First Ever Puerto Rican Day Parade Held on Lower East Side

El Grito de Lower East Side: A chapter of El Grito, a local community group, organized the first ever Puerto Rican Day parade on “Loisaid." Organizers say that the Puerto Rican contribution is being erased as the neighborhood gentrifies.

| 10 Jun 2024 | 02:29

The historic neighborhood of the Lower East Side, known to locals as “Loisaida,” hosted its first-ever Puerto Rican Day Parade, marking a pivotal moment for a community that has long been integral to the cultural fabric of New York City.

Under the bright, sunny skies on June 1, the streets came alive with vibrant colors, white shirts and the sounds of drums. Children danced, community leaders marched, and elected officials waved to the applauding crowds.

From the dancers in traditional dress led by Angie Hernandez to the beats of salsa and bomba from musicians including Jose “Pepe” Flores to the infinite number of red, white and blue Puerto Rican flags on display, there was no doubt the LES remains a vital Boriquen neighborhood.

Organizers behind this first ever such parade on the LES say they worry that the decades long contributions of the Puerto Rican community are being erased and overlooked as the neighborhood rapidly gentrifies—a fear that Eastern European Jews, Italians, Russians and other past residents can all empathize with.

A chapter of El Grito, led by TC Rosario and Lilah Mejia, two activists born and raised in the Lower East Side, spearheaded this historic event. The journey of El Grito de LES traces back to the pioneering work of El Grito at Sunset Park, Brooklyn, a community-driven initiative dedicated to advocating for housing rights, police accountability, and youth empowerment. El Grito does not have an exact translation in English but a quick google search shows “Gritos” have historically been battle cries for political freedom or moments of remembrance.

Even in the face of difficulties getting permits and overcoming logistical obstacles, the organizers remained firm in their resolve to see the procession through to completion. Their goal was to create a tradition that would endure and develop over time, going beyond a single occasion.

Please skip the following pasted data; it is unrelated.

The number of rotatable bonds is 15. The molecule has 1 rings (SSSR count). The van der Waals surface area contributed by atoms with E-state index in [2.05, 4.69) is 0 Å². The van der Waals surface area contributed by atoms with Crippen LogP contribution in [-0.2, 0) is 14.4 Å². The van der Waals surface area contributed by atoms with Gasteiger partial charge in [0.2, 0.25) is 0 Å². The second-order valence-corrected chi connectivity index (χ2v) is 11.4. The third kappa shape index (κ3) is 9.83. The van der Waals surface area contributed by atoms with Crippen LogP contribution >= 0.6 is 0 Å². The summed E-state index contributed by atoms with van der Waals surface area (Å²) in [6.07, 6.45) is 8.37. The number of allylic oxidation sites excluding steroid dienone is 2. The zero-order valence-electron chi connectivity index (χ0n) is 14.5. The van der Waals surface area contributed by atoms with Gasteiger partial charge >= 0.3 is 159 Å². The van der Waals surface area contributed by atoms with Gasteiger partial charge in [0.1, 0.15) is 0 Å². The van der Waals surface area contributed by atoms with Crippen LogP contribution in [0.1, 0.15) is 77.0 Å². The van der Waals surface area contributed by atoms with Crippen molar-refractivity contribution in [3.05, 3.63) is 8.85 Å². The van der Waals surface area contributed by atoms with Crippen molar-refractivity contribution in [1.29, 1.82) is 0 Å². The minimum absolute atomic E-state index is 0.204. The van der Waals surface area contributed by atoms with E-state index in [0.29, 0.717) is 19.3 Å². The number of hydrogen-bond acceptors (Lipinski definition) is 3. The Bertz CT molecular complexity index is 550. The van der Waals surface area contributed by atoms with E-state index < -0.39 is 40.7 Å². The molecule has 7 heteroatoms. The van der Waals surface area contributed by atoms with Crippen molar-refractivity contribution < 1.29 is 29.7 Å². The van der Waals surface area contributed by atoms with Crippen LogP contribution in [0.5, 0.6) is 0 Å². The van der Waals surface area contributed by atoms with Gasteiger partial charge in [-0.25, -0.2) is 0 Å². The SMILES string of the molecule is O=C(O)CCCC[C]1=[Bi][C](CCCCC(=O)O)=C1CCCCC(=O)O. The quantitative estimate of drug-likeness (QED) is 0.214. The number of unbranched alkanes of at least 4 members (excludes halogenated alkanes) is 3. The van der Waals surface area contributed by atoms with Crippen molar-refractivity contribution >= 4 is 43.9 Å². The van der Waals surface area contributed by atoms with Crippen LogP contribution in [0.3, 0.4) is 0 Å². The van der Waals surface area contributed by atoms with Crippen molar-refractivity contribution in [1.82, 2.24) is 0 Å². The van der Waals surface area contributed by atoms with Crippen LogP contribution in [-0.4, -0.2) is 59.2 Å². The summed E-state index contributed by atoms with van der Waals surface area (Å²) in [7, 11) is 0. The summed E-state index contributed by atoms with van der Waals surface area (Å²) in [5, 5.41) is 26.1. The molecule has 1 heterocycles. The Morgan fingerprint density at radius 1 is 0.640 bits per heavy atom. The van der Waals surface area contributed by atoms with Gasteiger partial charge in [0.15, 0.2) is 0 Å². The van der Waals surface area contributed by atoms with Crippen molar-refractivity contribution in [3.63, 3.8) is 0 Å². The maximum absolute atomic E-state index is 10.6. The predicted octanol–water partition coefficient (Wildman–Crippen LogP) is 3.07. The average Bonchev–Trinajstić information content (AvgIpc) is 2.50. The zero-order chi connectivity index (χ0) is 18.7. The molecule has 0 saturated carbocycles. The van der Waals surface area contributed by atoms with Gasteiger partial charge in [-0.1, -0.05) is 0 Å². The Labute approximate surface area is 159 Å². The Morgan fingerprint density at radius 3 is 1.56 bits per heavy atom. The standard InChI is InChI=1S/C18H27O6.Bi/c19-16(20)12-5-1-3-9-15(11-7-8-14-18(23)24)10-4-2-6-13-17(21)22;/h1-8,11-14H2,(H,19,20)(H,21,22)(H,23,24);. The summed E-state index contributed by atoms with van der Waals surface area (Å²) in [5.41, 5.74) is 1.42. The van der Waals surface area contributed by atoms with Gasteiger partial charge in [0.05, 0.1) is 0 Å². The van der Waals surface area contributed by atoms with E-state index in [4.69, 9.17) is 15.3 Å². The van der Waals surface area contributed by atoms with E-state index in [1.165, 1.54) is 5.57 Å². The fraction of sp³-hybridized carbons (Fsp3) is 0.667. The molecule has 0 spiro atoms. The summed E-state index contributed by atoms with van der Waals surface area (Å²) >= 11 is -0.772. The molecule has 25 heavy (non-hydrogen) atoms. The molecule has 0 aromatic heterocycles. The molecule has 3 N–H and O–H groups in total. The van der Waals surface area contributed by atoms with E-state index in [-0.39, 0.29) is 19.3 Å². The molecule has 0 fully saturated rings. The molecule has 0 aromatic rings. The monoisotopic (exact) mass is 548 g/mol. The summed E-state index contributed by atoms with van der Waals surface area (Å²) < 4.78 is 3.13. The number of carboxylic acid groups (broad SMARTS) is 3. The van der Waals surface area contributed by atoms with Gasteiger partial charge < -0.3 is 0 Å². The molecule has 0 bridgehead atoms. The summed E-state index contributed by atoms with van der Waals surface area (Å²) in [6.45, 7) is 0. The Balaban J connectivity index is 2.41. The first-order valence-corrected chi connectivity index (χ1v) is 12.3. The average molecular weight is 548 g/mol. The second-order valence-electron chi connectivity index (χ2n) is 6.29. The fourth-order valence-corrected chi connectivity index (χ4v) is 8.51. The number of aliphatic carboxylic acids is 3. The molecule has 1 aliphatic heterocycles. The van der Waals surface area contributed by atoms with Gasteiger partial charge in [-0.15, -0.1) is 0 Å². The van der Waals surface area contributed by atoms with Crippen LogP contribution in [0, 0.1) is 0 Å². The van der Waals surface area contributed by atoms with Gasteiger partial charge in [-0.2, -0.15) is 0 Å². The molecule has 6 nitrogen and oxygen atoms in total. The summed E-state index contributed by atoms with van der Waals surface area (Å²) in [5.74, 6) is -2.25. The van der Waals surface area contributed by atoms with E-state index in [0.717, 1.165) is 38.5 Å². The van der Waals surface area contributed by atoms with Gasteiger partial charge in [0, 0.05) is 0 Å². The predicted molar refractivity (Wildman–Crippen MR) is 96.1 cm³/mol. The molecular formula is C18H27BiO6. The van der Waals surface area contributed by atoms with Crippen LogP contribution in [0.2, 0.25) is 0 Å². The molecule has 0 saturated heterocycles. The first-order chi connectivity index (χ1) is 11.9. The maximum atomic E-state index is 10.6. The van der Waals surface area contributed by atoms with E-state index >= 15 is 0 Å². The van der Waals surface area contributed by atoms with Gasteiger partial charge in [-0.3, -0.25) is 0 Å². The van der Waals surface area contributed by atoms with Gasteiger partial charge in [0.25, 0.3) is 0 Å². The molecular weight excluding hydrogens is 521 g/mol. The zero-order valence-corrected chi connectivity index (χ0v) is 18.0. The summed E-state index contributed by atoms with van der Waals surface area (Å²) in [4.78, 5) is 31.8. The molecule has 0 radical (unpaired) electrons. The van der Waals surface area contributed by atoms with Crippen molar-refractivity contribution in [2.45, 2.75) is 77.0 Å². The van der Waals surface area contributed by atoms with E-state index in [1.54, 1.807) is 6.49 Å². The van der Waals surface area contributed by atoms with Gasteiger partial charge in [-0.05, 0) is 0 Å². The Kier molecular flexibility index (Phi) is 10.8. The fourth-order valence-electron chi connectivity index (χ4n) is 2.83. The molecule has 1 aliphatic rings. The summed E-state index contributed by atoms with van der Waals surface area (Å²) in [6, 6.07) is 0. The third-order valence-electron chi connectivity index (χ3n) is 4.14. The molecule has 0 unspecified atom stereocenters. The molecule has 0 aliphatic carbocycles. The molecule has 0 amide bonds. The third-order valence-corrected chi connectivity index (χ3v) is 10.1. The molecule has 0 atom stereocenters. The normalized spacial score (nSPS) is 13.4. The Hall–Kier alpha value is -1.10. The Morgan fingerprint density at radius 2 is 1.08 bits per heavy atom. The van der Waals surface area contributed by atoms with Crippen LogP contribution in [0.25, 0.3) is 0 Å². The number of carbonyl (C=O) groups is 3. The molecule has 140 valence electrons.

In response to current social and economic changes, the community demonstrated through El Grito de LES a shared willingness to celebrate their culture, make their voices heard, and make their presence known. Their efforts were motivated by a strong feeling of neighborhood identity and a desire to recover the cultural history that has long been an essential component of it.

The parade, originating at Columbia St. and Rivington St., went up to 12th Street and down Avenue D, a path rarely traversed by such festivities in the neighborhood’s history.

Reflecting on the Puerto Rican rich and overlooked history, Lilah Mejia, one of the parade’s organizers, said, “My people’s contributions are being whitewashed in this neighborhood, erased by the ongoing process of gentrification. Puerto Ricans are being displaced, and the things we’ve contributed to are not being acknowledged.”

“It’s frustrating for someone like me,” Meija continued, “a first-generation American born and raised in the Lower East Side, to see this. My mom and her family migrated here in the fifties, and it’s because of those elders in the fifties and sixties that the Lower East Side is what it is today.”

Pulling off an event like this for the first time wasn’t east. Everyone has an opinion, and some of those opinions are not always positive. “It’s very hard to get a permit,” says Mejia. “It’s challenging to speak with all these different representations of government. Like, it’s just tough anyway.”

Despite these hurdles, they managed to navigate the bureaucratic maze and secure the permits. “It took a lot of perseverance, but we made it happen,” Mejia reflects.

This year’s grand marshal was Felipe Luciano, an Emmy award-winning journalist, news anchor, and the co-founder and chairman of the Young Lords Party. Through his work for civil rights, ethnic pride, and community empowerment, Luciano’s participation gave the celebration a deeper meaning.

“Always be proud of who you are,” Luciano urged. “Make sure you teach the children, make sure to vote, because that’s gonna make the difference between what we continue and what we are now.”

And so the Lower East Side thumped with excitement and Puerto Rican pride. One woman among the celebrants echoed the attitude of the community. “We welcome everyone to join us and it’s so proud to celebrate this with all my people.”

“My people’s contributions are being whitewashed in this neighborhood, erased by the ongoing process of gentrification.” Lilah Mejia, one of the organizers of El Grito de L.E.S.